A handful of deleted/extended (mostly the latter) scenes are also offered on the 4th disc, curiously lumped together despite being from various episodes. It's not too difficult to figure out where they would have been, roughly, but a little context couldn't hurt. The best of the lot is an extended scene between Jamie and Bronn as they sit in the bowels of the ship en route to Dorne (from "Sons of the Harpy"), where Bronn explains why he doesn't care much about having a personal, well-kept sword - more Bronn is always a good thing, so this was my favorite of the four. With the show's inconsistent length (episodes run anywhere from 50 to 65 minutes) I guess it makes sense that there wouldn't be a lot of deleted material - by now they are probably well aware of how much they need to shoot for an episode, and have the ability to go longer/shorter when needed (unlike say a network sitcom which has to be 21:30 pretty much to the second).
As for the commentaries, they're a mixed lot. I didn't get to all of them (there are twelve in all, with only one episode - "The Gift" - lacking one, so yes some episodes have more than one), but the ones I did varied from "this should have been a five minute interview" ("High Sparrow", featuring a production designer, a costume designer, and a DP - nothing against them but hearing someone talk about a costume isn't particularly engaging especially when their narration extends past the scene in question) to quite fun, like "Hardhome" featuring the episode's director, the stunt coordinator, and two of the actors (Kit Harington and Kristofer Hivju). There's some ball-busting (after Harington introduces himself and says he "played Jon Snow in this episode", someone asks who he played in the previous one) and a lot of talk about how that massive battle scene came together, plus a few reminders of how disconnected the production can be for the actors (when the talk turns to the throne room, Harington remarks how he's never actually seen it). Usually actor commentaries pale in comparison to directors/writers (for me anyway), but this is an exception - the actors are often a delight, as they not only have plenty to say about their own characters but charmingly watch the other scenes as fans, whereas camera operators... well, are probably interesting to camera operators, at least. Pretty much every actor of note offers a track on a key episode for their character (yes, Lena Headey is present for "Mother's Mercy" and her walk of shame), but all of the ones I listened to (even "Hardhome") had some dead spots - David Benioff and DB Weiss are probably the only two who could conceivably have something to say about every scene, after all, and they only appear on one track (also "Mother's Mercy"). Hardcore devotees of the show might eat all this stuff up, but as a casual fan I can honestly say I doubt I'll ever go back and watch every one of them (or do so for the previous seasons - I'll pick and choose if the time ever allows).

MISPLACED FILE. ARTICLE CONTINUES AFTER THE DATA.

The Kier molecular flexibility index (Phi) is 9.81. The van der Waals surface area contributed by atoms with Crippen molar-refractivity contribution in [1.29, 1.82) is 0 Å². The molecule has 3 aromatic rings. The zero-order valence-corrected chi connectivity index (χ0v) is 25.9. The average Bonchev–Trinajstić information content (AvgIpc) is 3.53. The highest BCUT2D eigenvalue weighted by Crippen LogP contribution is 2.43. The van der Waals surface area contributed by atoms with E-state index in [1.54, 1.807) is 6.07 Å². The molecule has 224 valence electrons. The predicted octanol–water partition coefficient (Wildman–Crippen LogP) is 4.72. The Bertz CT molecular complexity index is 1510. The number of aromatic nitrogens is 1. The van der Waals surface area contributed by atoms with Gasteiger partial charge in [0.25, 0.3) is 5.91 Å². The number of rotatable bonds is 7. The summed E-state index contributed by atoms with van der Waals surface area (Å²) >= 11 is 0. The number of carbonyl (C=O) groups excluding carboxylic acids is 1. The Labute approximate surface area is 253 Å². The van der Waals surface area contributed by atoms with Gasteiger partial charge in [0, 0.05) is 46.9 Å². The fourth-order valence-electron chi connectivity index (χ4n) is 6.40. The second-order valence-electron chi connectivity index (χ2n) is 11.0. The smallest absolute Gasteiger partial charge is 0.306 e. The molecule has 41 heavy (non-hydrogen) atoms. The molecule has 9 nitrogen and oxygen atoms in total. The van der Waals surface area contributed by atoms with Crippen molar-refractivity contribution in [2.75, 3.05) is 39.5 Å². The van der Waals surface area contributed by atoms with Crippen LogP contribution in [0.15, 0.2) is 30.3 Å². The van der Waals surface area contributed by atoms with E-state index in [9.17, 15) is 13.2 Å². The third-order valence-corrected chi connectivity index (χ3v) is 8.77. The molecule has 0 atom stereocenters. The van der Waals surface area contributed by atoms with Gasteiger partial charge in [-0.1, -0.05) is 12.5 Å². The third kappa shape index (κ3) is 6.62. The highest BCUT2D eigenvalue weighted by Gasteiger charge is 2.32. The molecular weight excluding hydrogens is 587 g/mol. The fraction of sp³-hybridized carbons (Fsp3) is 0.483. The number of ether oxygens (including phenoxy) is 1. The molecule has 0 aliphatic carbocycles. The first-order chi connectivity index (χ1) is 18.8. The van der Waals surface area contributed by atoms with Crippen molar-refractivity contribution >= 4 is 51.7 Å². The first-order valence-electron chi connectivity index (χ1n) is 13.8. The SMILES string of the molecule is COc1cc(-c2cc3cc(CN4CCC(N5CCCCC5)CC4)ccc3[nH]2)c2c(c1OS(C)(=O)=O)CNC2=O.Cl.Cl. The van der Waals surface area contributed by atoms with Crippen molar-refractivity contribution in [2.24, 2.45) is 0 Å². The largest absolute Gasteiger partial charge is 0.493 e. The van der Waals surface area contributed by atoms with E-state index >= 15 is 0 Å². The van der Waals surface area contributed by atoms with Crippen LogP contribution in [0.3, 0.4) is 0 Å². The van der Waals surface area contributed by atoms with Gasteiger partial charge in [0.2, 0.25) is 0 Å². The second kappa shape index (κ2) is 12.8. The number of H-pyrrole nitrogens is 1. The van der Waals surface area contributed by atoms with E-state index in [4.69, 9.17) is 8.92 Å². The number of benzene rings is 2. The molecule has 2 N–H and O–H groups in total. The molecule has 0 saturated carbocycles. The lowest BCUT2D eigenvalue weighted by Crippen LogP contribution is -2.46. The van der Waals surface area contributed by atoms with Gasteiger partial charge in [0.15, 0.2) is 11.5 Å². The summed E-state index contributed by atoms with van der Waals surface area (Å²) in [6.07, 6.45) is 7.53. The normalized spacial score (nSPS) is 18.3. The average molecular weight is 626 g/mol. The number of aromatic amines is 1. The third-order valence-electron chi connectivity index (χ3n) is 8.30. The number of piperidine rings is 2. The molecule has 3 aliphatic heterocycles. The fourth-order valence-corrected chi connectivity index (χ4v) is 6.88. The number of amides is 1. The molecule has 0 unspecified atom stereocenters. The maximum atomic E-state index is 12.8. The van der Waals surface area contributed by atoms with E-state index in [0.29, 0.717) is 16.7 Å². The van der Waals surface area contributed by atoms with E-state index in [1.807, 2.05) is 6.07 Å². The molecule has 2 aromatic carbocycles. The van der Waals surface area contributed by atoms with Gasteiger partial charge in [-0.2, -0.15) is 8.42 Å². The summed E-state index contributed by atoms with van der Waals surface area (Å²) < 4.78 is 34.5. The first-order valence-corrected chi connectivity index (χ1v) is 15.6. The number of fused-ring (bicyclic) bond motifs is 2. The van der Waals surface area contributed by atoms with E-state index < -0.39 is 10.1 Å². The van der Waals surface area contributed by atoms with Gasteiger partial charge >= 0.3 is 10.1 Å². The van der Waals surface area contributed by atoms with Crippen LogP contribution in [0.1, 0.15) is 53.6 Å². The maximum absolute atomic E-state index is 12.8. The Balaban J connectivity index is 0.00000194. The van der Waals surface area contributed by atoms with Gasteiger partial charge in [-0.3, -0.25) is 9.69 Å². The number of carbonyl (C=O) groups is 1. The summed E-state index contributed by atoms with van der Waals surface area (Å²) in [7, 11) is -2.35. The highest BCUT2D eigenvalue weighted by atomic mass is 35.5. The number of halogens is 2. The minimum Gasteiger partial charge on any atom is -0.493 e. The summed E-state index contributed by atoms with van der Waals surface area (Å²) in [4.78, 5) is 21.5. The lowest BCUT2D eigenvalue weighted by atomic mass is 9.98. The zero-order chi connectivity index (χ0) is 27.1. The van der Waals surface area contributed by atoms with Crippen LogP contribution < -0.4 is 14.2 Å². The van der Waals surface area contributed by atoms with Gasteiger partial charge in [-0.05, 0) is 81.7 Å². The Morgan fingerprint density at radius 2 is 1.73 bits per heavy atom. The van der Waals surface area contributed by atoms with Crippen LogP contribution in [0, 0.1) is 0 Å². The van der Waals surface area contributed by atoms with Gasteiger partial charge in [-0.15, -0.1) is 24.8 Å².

But I guess having more supplementary material than you actually have time to view is hardly a bad thing, and with so many people doing stellar work for the show on both sides of the camera, I am glad HBO gives them their due. It'd be strange and even somewhat insulting for something this big and rich to come to disc with the episodes and nothing else, and they've done a fine job of reflecting all that hard work. There are some things that I was surprised to see go rather under-represented, like an in-depth look at the special FX or the stunt work, but I also assume that those things have been covered in previous seasons and would be redundant by now (just as I assume the look at one average day in the production is a new idea for this year). Long story short, even if the season itself was spotty, it has been given a thorough and often enriching presentation on disc, and if you have a day job/family obligations I wouldn't be surprised if you weren't able to watch every single thing on it by the time Season six starts in April. But at least I can vouch that it's worth the effort to try.
*The Blu-ray sets used to come with a DVD version as well, but HBO has phased that out, sadly. Not that I'd want to watch the show on a little portable, but the commentaries and regular making of features would be a fine way to pass the time on a flight or long commute on public transportation, so I always loved when my Blu-rays came with a DVD "backup". You could also be a hero to a non-high def friend and give them the discs if you didn't have any use for them!